Very happy we added veggies to the flower garden this year and can’t wait to try more next year.
This morning on one of my favorite cooking shows, they made an Italian style frittata . The cook picked fresh herbs off the side of a lovely mountain in Italy. This got me thinking about the vegetables and herbs growing in the back garden. It is getting a little colder here, and I have been thinking about picking the vegetables and herbs growing out the back. So this morning I did just that and made my first frittata.
Peppers, green onion, sage, rosemary, basil and mint from the garden:
Saved the pepper seeds to dry, store and plant next spring:
Scrambled some eggs:
Added the fresh chopped herbs and peppers:
A cup of bread crumbs, dash of salt and some Parmesan cheese:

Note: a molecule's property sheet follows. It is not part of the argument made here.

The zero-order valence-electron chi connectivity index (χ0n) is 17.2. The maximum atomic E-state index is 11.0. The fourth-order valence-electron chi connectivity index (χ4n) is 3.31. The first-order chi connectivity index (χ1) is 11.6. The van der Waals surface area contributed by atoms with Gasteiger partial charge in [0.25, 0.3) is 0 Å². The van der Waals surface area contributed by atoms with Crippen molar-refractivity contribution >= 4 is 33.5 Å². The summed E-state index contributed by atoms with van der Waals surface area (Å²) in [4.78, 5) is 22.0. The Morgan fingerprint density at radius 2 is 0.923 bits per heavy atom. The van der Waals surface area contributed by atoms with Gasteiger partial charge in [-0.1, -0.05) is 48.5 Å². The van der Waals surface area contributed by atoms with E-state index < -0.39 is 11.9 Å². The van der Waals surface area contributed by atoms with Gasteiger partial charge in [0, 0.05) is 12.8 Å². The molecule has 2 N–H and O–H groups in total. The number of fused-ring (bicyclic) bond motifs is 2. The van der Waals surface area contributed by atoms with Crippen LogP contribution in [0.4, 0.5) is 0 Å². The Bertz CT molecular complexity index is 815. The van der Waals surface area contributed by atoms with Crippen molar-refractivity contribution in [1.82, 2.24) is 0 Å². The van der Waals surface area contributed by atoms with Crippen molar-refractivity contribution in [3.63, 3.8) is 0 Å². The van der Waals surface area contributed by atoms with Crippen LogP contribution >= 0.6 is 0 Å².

Delicious frittata. What made this dish extra fresh and special was the veggies and herbs grown and picked right here at home.
Bon appetite and here’s to the love of gardening.
It has been, for the most part, a quiet week. I was able to get out and garden, returned to my studies and did some reading. At the moment a thunder and lightening storm rages outside. Hence the title of this entry.
In my last post I talked about and shared pics of the various vegetables and herbs growing in the garden. In this one I share the flowers growing right along side them.
Compared to last years basket which didn’t do very well out front, this array of petunias has produced lovely blooms this summer:
The flowers below were purchased at various nurseries and did very poorly in the back garden. Between bugs eating them, not enough sunlight and too much rain they were almost dead. I moved them to the front garden and over the last few weeks they have miraculously (maybe miracle grow and sunlight) come back to life. I love a happy ending:
Below is a marigold planted from seed. I’ve had no luck with nursery bought marigolds, but these ones, although we had the same problem with bugs eating the leaves, seem to keep right on coming back: